Joe Straus’ rise to speaker: Right time, right place


Joe Straus was an affable two-term legislator who was suddenly, and surprisingly, elevated to House speaker.

San Antonio Republican vowed to heal a fractured House.

Joe Straus didn’t seem destined to become the most powerful member of the Texas House when opportunity knocked in 2009.

He was polished and affable with a solid Republican pedigree, but Straus was also a two-term legislator with a modest record of accomplishment — a known pro-business moderate in a political climate that favored strong conservatives.

Blood was in the water at the end of the 2007 session, when then-Speaker Tom Craddick’s autocratic style prompted an unsuccessful coup attempt, but Craddick’s fate was sealed when the next election left Republicans with only a two-seat majority heading into the 2009 session.

Straus was one of about a dozen ABC Republicans — Anybody But Craddick — who met privately in early January 2009 to anoint a single candidate to back. Nine of the ABCs vied to be the group’s consensus candidate, all of them better known and longer serving than Straus, but participants later said the strongest candidates canceled each other out, allowing Straus to emerge as the surprise victor on the third ballot.

RELATED: Straus will bow out as speaker, ushering in new era in Texas politics

When the group emerged from Rep. Byron Cook’s Tarrytown home, reporters waiting on the front lawn were shocked at the choice of Straus, who hadn’t even served as a committee chairman.

But the ABCs emphasized that Straus had the ability to unify a sharply fractured House, particularly because he wasn’t a player in previous battles over Craddick’s leadership.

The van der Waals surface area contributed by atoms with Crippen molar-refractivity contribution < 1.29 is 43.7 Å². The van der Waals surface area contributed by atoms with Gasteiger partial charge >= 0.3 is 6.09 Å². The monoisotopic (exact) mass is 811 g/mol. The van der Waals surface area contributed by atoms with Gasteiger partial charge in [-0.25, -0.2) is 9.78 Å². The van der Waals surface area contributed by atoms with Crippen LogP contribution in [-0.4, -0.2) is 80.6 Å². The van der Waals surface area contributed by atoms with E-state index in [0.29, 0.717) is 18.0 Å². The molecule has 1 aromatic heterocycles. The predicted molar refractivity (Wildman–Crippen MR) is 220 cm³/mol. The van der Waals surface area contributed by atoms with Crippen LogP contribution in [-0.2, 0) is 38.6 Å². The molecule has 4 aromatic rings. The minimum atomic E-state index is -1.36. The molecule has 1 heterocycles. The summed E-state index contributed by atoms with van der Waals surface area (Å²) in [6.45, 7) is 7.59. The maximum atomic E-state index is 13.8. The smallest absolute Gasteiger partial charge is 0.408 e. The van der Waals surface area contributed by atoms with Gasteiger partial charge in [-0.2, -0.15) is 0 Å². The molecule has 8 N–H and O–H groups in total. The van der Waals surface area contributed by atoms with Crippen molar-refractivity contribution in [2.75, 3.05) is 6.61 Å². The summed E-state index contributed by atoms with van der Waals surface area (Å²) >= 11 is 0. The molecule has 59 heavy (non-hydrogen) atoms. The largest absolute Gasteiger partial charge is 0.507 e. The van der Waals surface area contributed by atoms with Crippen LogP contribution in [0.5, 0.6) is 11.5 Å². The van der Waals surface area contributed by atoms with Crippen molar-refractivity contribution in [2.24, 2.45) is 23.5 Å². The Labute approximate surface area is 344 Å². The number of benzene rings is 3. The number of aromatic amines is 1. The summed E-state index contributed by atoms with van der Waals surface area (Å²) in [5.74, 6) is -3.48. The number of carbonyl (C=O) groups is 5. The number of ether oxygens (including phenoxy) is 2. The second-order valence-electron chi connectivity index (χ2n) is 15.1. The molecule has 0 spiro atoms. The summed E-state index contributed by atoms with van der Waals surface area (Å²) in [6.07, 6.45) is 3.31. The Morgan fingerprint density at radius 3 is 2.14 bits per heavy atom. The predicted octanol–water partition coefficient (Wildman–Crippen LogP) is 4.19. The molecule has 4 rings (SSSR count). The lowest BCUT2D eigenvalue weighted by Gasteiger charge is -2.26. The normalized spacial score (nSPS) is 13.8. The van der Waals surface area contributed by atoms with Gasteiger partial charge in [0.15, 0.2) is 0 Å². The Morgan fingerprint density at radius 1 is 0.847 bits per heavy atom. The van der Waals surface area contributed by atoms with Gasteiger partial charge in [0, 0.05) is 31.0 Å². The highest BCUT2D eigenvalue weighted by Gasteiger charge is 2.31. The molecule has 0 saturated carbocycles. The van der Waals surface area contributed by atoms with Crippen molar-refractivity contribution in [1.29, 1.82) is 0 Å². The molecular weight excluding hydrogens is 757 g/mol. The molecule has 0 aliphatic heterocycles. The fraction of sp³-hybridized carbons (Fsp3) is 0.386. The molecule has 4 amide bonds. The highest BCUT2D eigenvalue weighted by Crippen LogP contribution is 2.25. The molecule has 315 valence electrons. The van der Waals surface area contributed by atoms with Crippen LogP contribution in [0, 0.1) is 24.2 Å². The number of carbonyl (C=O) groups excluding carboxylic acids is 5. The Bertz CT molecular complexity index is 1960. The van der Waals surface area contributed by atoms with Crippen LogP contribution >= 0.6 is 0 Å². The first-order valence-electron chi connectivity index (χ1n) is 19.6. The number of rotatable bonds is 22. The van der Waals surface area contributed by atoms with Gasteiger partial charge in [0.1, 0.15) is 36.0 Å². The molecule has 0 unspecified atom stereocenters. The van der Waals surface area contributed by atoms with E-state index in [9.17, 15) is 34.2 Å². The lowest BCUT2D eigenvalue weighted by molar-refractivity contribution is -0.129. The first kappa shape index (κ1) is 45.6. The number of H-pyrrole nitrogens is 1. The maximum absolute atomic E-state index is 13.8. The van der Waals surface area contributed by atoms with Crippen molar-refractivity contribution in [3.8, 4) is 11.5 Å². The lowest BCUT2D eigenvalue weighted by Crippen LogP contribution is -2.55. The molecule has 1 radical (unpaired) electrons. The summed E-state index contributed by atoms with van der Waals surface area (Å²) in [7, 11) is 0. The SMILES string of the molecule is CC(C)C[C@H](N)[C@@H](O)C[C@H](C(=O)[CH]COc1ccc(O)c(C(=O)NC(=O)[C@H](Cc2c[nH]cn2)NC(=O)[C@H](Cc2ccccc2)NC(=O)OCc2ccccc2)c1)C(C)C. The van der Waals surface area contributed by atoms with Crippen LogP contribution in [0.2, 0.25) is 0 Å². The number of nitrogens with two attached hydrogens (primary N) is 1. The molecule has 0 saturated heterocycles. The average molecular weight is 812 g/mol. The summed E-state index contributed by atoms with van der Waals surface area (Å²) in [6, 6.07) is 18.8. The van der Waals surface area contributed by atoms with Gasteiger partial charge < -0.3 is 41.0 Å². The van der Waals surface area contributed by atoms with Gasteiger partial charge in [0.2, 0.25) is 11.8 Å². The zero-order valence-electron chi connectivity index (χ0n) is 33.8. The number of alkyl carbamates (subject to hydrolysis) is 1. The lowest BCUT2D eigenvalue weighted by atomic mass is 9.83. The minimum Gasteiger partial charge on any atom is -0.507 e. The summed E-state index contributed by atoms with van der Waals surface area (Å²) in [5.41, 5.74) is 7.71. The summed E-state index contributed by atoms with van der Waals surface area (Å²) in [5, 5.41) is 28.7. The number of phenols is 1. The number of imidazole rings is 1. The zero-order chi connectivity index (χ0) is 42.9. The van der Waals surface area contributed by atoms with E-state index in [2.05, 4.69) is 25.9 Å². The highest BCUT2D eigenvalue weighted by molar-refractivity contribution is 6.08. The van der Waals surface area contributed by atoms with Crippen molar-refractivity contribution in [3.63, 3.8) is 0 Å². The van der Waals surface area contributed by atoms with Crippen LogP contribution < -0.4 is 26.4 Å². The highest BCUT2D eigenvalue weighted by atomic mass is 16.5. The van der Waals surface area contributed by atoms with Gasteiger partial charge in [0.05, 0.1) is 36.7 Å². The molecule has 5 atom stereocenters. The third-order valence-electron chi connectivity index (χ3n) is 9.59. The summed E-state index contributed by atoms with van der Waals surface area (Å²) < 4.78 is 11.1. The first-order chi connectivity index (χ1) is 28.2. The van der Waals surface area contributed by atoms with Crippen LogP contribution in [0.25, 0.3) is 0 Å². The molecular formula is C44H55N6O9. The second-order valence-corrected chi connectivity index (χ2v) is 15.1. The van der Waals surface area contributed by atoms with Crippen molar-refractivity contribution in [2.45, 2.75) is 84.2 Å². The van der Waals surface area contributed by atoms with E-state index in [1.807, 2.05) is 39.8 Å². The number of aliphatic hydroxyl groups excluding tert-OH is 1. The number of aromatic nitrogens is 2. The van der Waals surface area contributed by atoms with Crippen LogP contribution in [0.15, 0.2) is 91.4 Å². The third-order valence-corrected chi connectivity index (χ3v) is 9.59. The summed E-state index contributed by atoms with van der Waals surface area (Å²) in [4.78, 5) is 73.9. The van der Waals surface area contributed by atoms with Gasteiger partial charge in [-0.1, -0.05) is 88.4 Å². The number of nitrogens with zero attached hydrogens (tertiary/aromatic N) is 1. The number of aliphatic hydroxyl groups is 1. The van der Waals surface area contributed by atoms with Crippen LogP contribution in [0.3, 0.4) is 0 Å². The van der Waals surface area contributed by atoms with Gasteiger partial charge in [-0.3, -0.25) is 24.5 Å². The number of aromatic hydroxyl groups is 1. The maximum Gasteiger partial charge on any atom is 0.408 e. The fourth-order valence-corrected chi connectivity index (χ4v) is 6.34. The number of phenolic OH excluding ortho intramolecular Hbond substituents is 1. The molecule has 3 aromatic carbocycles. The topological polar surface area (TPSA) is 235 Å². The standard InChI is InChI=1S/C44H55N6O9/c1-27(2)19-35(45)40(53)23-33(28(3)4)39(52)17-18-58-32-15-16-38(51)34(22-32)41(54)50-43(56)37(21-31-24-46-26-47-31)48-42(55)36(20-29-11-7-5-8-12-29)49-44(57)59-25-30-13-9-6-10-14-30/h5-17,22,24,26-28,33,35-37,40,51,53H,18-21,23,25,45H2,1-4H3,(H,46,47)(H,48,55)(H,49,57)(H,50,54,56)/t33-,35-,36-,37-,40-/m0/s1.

And, knowing Straus faced criticism because he couldn’t defeat Craddick without Democratic support, the ABCs played up his Republican roots. His mother, Jocelyn Straus, was a campaign official for Republican U.S. Sen. John Tower and the presidential campaign of George H.W. Bush, while her son served in the administrations of President Ronald Reagan and Bush and was a precinct chairman and a campaign manager for U.S. Rep. Lamar Smith, R-San Antonio.

“What I hope to be able to do is to change the subject, to move away from a speaker-centered House where every day the spotlight is on whose nose is out of joint, ” Straus said at the time. “I’m going to try to bring everyone together and improve the attitude in the House.”

When the session began, the San Antonio Republican was elected speaker without opposition.

In his first term as House leader, Straus beefed up the power of his appointed committee chairs and encouraged compromise when possible.

Herman: At Texas Capitol, the loss of a calm voice at a turbulent time

The Straus doctrine worked on the budget, which passed the House unanimously after dozens of partisan amendments — designed to force tough votes on both sides of the aisle — were pulled down by agreement.

Straus was less successful on the 2009 voter ID bill, a Republican priority that was killed by Democratic stalling tactics — incurring the wrath of social conservatives, which would be a constant theme of Straus’ time in office. Voter ID’s defeat also drew the ire of Lt. Gov. David Dewhurst, continuing the House-Senate feuds are a staple of every legislative session and setting the stage for Straus’ titanic confrontation with Lt. Gov. Dan Patrick over transgender bathroom policies, property taxes and other issues earlier this year.